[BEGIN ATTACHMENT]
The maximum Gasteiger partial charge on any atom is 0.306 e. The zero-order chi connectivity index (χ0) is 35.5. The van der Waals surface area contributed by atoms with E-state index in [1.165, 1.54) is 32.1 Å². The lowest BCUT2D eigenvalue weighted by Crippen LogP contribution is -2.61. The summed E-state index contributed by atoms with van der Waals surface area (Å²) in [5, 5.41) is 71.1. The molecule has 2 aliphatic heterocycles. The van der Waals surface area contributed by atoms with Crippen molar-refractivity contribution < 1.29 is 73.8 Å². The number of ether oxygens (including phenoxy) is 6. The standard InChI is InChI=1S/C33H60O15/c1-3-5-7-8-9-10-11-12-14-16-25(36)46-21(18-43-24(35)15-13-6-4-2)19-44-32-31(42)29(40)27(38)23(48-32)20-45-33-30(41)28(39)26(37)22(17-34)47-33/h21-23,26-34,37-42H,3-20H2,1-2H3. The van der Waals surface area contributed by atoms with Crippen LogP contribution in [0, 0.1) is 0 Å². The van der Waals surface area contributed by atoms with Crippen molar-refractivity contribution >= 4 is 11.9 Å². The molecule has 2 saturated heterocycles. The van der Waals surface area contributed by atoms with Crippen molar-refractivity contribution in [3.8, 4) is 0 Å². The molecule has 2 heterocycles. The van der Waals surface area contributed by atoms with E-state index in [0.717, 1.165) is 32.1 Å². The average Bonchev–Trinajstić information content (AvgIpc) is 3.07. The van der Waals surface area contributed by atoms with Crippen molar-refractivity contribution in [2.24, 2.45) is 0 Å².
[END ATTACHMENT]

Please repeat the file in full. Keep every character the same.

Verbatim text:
The maximum Gasteiger partial charge on any atom is 0.306 e. The zero-order chi connectivity index (χ0) is 35.5. The van der Waals surface area contributed by atoms with E-state index in [1.165, 1.54) is 32.1 Å². The lowest BCUT2D eigenvalue weighted by Crippen LogP contribution is -2.61. The summed E-state index contributed by atoms with van der Waals surface area (Å²) in [5, 5.41) is 71.1. The molecule has 2 aliphatic heterocycles. The van der Waals surface area contributed by atoms with Crippen molar-refractivity contribution < 1.29 is 73.8 Å². The number of ether oxygens (including phenoxy) is 6. The standard InChI is InChI=1S/C33H60O15/c1-3-5-7-8-9-10-11-12-14-16-25(36)46-21(18-43-24(35)15-13-6-4-2)19-44-32-31(42)29(40)27(38)23(48-32)20-45-33-30(41)28(39)26(37)22(17-34)47-33/h21-23,26-34,37-42H,3-20H2,1-2H3. The van der Waals surface area contributed by atoms with Crippen LogP contribution in [0, 0.1) is 0 Å². The van der Waals surface area contributed by atoms with Crippen molar-refractivity contribution >= 4 is 11.9 Å². The molecule has 2 saturated heterocycles. The van der Waals surface area contributed by atoms with Crippen molar-refractivity contribution in [3.8, 4) is 0 Å². The molecule has 2 heterocycles. The van der Waals surface area contributed by atoms with E-state index in [0.717, 1.165) is 32.1 Å². The average Bonchev–Trinajstić information content (AvgIpc) is 3.07. The van der Waals surface area contributed by atoms with Crippen molar-refractivity contribution in [2.24, 2.45) is 0 Å².